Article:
Jackson Takes Questions on Race, Crime and Biology in Day 3 of Senate Hearings
Supreme Court nominee Ketanji Brown Jackson continued to face tough questions from Republicans on Day 3 of her Senate confirmation hearings.
Sen. Ted Cruz (R-Tx.) and other Republicans continued to press Jackson on her rulings in child pornography cases, while some alleging that her sentences were much shorter than what prosecutors sought. Jackson said her goal was to "assign proportional punishment" when defendants may have "differing levels of culpability." When asked by Sen. Marsha Blackburn (R-Tenn.) to define what a woman is, Jackson replied, "No, I can’t. I'm not a biologist." In response to a question about why government institutions should "reflect the diversity of our nation's citizenry," Jackson said such diversity "lends and bolsters public confidence in our system."
Coverage from left-rated sources continues to frame Jackson as qualified and worthy of praise, and her nomination as historic. Many on the left attribute criticisms and tough questioning of Jackson to hyperpolarized politics, racism and sexism. The right continues to paint Jackson as overly progressive and soft on crime. Coverage from right-rated outlets often highlighted her response to Blackburn's question, and criticized her for purportedly posturing to progressives by ignoring biological reality. Some on the right juxtaposed her declining to define what a woman is with the political left's focus on celebrating her gender, framing that apparent disconnect as an example of political hypocrisy and failed identity politics.
Featured Coverage of this Story
From the LeftJackson: Having diverse Supreme Court "enhances public confidence"
Judge Ketanji Brown Jackson on Wednesday emphasized a diverse American judicial branch in order to "bolster public confidence in our system."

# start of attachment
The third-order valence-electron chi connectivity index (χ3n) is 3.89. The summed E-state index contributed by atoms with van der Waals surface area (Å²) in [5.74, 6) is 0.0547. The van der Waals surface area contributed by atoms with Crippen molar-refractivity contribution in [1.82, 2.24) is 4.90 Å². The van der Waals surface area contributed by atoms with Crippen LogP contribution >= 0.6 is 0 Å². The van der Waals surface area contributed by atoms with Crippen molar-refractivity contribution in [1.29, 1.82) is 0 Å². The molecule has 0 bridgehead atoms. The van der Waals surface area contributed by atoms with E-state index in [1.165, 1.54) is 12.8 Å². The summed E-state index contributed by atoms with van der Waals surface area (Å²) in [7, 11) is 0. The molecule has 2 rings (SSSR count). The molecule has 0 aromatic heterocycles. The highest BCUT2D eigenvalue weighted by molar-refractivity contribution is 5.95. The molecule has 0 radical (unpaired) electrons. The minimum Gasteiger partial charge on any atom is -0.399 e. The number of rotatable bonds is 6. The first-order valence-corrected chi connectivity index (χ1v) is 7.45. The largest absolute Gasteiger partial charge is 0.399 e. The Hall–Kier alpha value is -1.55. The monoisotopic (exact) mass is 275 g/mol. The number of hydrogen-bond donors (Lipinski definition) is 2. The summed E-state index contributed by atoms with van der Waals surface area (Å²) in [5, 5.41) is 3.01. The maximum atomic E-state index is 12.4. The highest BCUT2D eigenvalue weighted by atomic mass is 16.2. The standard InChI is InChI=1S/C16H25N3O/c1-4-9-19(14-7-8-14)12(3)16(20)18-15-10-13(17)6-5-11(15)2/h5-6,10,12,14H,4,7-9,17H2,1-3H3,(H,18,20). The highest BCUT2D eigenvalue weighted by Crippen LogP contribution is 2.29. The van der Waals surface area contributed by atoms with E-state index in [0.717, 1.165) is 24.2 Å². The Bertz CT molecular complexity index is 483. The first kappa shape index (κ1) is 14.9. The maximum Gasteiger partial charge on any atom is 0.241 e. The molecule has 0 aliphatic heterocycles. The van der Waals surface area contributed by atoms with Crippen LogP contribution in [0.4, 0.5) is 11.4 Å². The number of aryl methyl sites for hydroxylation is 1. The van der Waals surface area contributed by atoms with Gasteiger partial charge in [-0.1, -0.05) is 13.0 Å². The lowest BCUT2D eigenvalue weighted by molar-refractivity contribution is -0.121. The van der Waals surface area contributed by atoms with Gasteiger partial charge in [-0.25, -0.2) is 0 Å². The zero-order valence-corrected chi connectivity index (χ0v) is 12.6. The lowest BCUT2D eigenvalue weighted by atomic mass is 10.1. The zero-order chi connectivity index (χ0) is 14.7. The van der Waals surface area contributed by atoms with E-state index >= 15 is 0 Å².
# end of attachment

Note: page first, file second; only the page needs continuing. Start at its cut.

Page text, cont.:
Why it matters: If confirmed, Jackson would become the first Black woman to serve as a Supreme Court justice.
Jackson has been open about her belief that she stands "on the shoulders of so many who have come before me," and has also acknowledged countless times the historic nature of her nomination.
Jackson said on Tuesday that she believes public confidence in the court is "crucial," adding that it is "the...
From the LeftHistoric hearing takes turn into familiar territory on race and crime, experts say
Judge Ketanji Brown Jackson's confirmation hearings may have been historic, in that she is the first Black woman nominated for the Supreme Court.
But they have not been without precedent, at least with regard to questions on crime and race that she faced from some Republican senators, such as Tom Cotton of Arkansas, who have tried to portray her as "soft on crime."
Civil rights lawyer Sherrilyn Ifill, who is president and director-counsel emeritus of the NAACP Legal Defense and Educational Fund, tweeted Tuesday that listening to Cotton question Jackson reminded her of Arkansas Sen....
From the RightKetanji Brown Jackson Refuses to Define Word ‘Woman’
President Joe Biden’s Supreme Court nominee on March 22 refused to define what a woman is or say whether she agreed that punishments for possessing or distributing child pornography should be strengthened.
Judge Ketanji Brown Jackson was asked during day 2 of her confirmation hearings whether she could provide a definition of the word “woman.”
“No, I can’t,” Jackson said.
“I’m not a biologist,” she added.
Jackson sits on the board of Georgetown Day School, where students as young as 5 are taught they can choose to be a different gender, Sen....
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